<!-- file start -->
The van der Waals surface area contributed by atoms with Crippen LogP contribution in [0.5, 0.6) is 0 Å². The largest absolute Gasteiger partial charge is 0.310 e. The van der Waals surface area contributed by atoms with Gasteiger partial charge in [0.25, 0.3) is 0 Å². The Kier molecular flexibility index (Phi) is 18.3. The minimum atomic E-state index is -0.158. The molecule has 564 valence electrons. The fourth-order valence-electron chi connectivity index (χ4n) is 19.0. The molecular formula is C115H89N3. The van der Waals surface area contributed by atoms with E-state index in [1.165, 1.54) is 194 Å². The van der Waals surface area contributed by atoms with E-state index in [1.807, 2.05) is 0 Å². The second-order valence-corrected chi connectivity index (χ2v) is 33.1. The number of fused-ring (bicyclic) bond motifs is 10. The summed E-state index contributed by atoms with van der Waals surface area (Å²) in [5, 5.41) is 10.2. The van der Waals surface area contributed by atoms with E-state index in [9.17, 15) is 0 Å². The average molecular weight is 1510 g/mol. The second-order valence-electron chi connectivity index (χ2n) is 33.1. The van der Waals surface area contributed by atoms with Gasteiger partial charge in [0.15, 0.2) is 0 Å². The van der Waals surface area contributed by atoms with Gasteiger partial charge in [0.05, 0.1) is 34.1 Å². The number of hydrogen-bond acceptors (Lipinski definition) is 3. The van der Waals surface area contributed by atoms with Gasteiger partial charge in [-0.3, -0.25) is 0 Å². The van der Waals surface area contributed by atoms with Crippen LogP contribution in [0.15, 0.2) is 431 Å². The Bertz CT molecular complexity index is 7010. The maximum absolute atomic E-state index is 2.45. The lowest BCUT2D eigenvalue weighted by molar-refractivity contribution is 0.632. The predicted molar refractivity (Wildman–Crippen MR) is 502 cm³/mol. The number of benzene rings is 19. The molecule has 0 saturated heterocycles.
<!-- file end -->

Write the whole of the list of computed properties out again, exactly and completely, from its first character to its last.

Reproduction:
The van der Waals surface area contributed by atoms with Crippen LogP contribution in [0.5, 0.6) is 0 Å². The largest absolute Gasteiger partial charge is 0.310 e. The van der Waals surface area contributed by atoms with Gasteiger partial charge in [0.25, 0.3) is 0 Å². The Kier molecular flexibility index (Phi) is 18.3. The minimum atomic E-state index is -0.158. The molecule has 564 valence electrons. The fourth-order valence-electron chi connectivity index (χ4n) is 19.0. The molecular formula is C115H89N3. The van der Waals surface area contributed by atoms with E-state index in [1.165, 1.54) is 194 Å². The van der Waals surface area contributed by atoms with E-state index in [1.807, 2.05) is 0 Å². The second-order valence-corrected chi connectivity index (χ2v) is 33.1. The number of fused-ring (bicyclic) bond motifs is 10. The summed E-state index contributed by atoms with van der Waals surface area (Å²) in [5, 5.41) is 10.2. The van der Waals surface area contributed by atoms with E-state index in [9.17, 15) is 0 Å². The average molecular weight is 1510 g/mol. The second-order valence-electron chi connectivity index (χ2n) is 33.1. The van der Waals surface area contributed by atoms with Gasteiger partial charge in [0.15, 0.2) is 0 Å². The van der Waals surface area contributed by atoms with Gasteiger partial charge in [0.05, 0.1) is 34.1 Å². The number of hydrogen-bond acceptors (Lipinski definition) is 3. The van der Waals surface area contributed by atoms with Gasteiger partial charge in [-0.3, -0.25) is 0 Å². The van der Waals surface area contributed by atoms with Crippen LogP contribution in [0.15, 0.2) is 431 Å². The Bertz CT molecular complexity index is 7010. The maximum absolute atomic E-state index is 2.45. The lowest BCUT2D eigenvalue weighted by molar-refractivity contribution is 0.632. The predicted molar refractivity (Wildman–Crippen MR) is 502 cm³/mol. The number of benzene rings is 19. The molecule has 0 saturated heterocycles.